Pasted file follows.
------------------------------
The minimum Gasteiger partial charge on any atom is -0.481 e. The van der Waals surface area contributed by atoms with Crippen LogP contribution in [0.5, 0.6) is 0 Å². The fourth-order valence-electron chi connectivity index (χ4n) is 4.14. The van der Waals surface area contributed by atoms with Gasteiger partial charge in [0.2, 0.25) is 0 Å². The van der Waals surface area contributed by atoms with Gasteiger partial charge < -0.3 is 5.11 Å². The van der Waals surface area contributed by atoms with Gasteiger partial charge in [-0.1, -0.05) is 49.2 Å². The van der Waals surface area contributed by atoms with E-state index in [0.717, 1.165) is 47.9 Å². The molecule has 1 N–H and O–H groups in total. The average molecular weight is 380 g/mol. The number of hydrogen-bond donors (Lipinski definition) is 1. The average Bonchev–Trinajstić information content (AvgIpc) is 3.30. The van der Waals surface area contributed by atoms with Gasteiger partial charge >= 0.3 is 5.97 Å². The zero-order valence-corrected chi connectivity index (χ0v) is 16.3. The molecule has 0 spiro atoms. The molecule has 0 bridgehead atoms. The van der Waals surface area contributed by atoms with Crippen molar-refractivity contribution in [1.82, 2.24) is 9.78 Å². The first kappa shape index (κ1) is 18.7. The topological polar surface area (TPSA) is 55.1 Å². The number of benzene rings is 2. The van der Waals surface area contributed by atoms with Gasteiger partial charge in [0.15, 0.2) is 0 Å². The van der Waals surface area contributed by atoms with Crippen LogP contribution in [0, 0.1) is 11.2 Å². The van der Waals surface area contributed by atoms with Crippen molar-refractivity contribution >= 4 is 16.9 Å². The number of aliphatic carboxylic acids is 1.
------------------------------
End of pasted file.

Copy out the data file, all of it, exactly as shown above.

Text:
The minimum Gasteiger partial charge on any atom is -0.481 e. The van der Waals surface area contributed by atoms with Crippen LogP contribution in [0.5, 0.6) is 0 Å². The fourth-order valence-electron chi connectivity index (χ4n) is 4.14. The van der Waals surface area contributed by atoms with Gasteiger partial charge in [0.2, 0.25) is 0 Å². The van der Waals surface area contributed by atoms with Gasteiger partial charge < -0.3 is 5.11 Å². The van der Waals surface area contributed by atoms with Gasteiger partial charge in [-0.1, -0.05) is 49.2 Å². The van der Waals surface area contributed by atoms with E-state index in [0.717, 1.165) is 47.9 Å². The molecule has 1 N–H and O–H groups in total. The average molecular weight is 380 g/mol. The number of hydrogen-bond donors (Lipinski definition) is 1. The average Bonchev–Trinajstić information content (AvgIpc) is 3.30. The van der Waals surface area contributed by atoms with Gasteiger partial charge >= 0.3 is 5.97 Å². The zero-order valence-corrected chi connectivity index (χ0v) is 16.3. The molecule has 0 spiro atoms. The molecule has 0 bridgehead atoms. The van der Waals surface area contributed by atoms with Crippen molar-refractivity contribution in [1.82, 2.24) is 9.78 Å². The first kappa shape index (κ1) is 18.7. The topological polar surface area (TPSA) is 55.1 Å². The number of benzene rings is 2. The van der Waals surface area contributed by atoms with Gasteiger partial charge in [0.15, 0.2) is 0 Å². The van der Waals surface area contributed by atoms with Crippen LogP contribution in [0, 0.1) is 11.2 Å². The van der Waals surface area contributed by atoms with Crippen molar-refractivity contribution >= 4 is 16.9 Å². The number of aliphatic carboxylic acids is 1.